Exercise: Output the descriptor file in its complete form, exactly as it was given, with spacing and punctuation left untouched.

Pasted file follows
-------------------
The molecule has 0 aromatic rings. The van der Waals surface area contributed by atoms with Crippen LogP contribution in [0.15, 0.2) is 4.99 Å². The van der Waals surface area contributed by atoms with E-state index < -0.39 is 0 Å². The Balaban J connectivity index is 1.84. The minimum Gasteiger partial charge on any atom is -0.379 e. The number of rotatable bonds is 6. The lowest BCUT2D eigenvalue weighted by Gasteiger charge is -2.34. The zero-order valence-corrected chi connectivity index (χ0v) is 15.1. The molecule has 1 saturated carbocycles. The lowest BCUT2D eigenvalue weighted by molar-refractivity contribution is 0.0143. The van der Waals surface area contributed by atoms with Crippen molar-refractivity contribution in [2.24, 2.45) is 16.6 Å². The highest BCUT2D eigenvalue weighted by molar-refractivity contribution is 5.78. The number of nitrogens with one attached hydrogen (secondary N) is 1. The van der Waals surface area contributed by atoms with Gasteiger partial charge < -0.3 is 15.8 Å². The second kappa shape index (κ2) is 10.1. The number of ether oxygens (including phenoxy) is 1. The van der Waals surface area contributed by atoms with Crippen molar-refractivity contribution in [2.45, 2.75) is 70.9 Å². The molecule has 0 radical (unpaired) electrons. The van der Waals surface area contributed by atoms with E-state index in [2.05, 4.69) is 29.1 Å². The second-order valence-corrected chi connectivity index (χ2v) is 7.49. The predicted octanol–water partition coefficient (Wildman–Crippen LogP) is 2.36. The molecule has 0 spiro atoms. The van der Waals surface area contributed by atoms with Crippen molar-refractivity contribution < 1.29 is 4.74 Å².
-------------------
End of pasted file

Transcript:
The molecule has 0 aromatic rings. The van der Waals surface area contributed by atoms with Crippen LogP contribution in [0.15, 0.2) is 4.99 Å². The van der Waals surface area contributed by atoms with E-state index < -0.39 is 0 Å². The Balaban J connectivity index is 1.84. The minimum Gasteiger partial charge on any atom is -0.379 e. The number of rotatable bonds is 6. The lowest BCUT2D eigenvalue weighted by Gasteiger charge is -2.34. The zero-order valence-corrected chi connectivity index (χ0v) is 15.1. The molecule has 1 saturated carbocycles. The lowest BCUT2D eigenvalue weighted by molar-refractivity contribution is 0.0143. The van der Waals surface area contributed by atoms with Crippen molar-refractivity contribution in [2.24, 2.45) is 16.6 Å². The highest BCUT2D eigenvalue weighted by molar-refractivity contribution is 5.78. The number of nitrogens with one attached hydrogen (secondary N) is 1. The van der Waals surface area contributed by atoms with Gasteiger partial charge < -0.3 is 15.8 Å². The second kappa shape index (κ2) is 10.1. The number of ether oxygens (including phenoxy) is 1. The van der Waals surface area contributed by atoms with Crippen molar-refractivity contribution in [2.45, 2.75) is 70.9 Å². The molecule has 0 radical (unpaired) electrons. The van der Waals surface area contributed by atoms with E-state index in [2.05, 4.69) is 29.1 Å². The second-order valence-corrected chi connectivity index (χ2v) is 7.49. The predicted octanol–water partition coefficient (Wildman–Crippen LogP) is 2.36. The molecule has 0 spiro atoms. The van der Waals surface area contributed by atoms with Crippen molar-refractivity contribution < 1.29 is 4.74 Å².